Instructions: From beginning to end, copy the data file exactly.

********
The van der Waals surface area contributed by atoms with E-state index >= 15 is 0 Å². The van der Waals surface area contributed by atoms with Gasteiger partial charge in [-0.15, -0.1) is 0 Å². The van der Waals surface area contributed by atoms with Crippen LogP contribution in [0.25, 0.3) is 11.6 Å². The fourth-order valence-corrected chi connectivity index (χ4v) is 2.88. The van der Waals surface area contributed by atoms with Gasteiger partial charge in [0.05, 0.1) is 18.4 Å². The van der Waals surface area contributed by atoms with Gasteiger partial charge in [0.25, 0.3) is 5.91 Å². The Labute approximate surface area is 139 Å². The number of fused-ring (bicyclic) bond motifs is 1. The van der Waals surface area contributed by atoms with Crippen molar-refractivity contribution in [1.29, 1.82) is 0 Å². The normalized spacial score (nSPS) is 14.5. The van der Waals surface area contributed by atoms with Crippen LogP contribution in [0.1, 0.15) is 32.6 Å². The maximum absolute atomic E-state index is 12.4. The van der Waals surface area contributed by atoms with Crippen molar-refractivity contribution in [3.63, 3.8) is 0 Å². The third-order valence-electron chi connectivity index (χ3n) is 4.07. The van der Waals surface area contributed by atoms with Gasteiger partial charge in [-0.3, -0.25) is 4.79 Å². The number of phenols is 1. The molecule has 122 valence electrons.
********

The van der Waals surface area contributed by atoms with E-state index >= 15 is 0 Å². The van der Waals surface area contributed by atoms with Gasteiger partial charge in [-0.15, -0.1) is 0 Å². The van der Waals surface area contributed by atoms with Crippen LogP contribution in [0.25, 0.3) is 11.6 Å². The fourth-order valence-corrected chi connectivity index (χ4v) is 2.88. The van der Waals surface area contributed by atoms with Gasteiger partial charge in [0.05, 0.1) is 18.4 Å². The van der Waals surface area contributed by atoms with Gasteiger partial charge in [0.25, 0.3) is 5.91 Å². The Labute approximate surface area is 139 Å². The number of fused-ring (bicyclic) bond motifs is 1. The van der Waals surface area contributed by atoms with Crippen molar-refractivity contribution in [1.29, 1.82) is 0 Å². The normalized spacial score (nSPS) is 14.5. The van der Waals surface area contributed by atoms with Crippen LogP contribution in [0.1, 0.15) is 32.6 Å². The maximum absolute atomic E-state index is 12.4. The van der Waals surface area contributed by atoms with Crippen molar-refractivity contribution in [3.63, 3.8) is 0 Å². The third-order valence-electron chi connectivity index (χ3n) is 4.07. The van der Waals surface area contributed by atoms with Gasteiger partial charge in [-0.3, -0.25) is 4.79 Å². The number of phenols is 1. The molecule has 122 valence electrons.